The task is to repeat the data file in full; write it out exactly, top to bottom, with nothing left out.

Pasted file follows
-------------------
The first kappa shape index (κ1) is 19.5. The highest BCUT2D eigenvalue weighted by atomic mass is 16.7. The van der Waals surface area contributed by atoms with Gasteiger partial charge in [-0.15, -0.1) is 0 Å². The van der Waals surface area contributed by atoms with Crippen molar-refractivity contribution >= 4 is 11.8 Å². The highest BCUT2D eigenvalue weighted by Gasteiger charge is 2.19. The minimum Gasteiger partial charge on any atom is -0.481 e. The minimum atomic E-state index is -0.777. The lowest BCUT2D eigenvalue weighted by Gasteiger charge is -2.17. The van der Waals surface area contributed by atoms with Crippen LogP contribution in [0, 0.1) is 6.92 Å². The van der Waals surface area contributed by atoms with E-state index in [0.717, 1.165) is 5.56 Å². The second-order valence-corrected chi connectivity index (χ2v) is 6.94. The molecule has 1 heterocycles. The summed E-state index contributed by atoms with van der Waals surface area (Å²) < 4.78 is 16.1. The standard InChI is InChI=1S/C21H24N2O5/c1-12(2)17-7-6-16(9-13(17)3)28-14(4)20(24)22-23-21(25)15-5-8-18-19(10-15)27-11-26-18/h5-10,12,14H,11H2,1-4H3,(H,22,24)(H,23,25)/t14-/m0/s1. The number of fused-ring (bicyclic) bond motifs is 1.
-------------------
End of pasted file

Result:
The first kappa shape index (κ1) is 19.5. The highest BCUT2D eigenvalue weighted by atomic mass is 16.7. The van der Waals surface area contributed by atoms with Gasteiger partial charge in [-0.15, -0.1) is 0 Å². The van der Waals surface area contributed by atoms with Crippen molar-refractivity contribution >= 4 is 11.8 Å². The highest BCUT2D eigenvalue weighted by Gasteiger charge is 2.19. The minimum Gasteiger partial charge on any atom is -0.481 e. The minimum atomic E-state index is -0.777. The lowest BCUT2D eigenvalue weighted by Gasteiger charge is -2.17. The van der Waals surface area contributed by atoms with Crippen LogP contribution in [0, 0.1) is 6.92 Å². The van der Waals surface area contributed by atoms with E-state index in [0.717, 1.165) is 5.56 Å². The second-order valence-corrected chi connectivity index (χ2v) is 6.94. The molecule has 1 heterocycles. The summed E-state index contributed by atoms with van der Waals surface area (Å²) < 4.78 is 16.1. The standard InChI is InChI=1S/C21H24N2O5/c1-12(2)17-7-6-16(9-13(17)3)28-14(4)20(24)22-23-21(25)15-5-8-18-19(10-15)27-11-26-18/h5-10,12,14H,11H2,1-4H3,(H,22,24)(H,23,25)/t14-/m0/s1. The number of fused-ring (bicyclic) bond motifs is 1.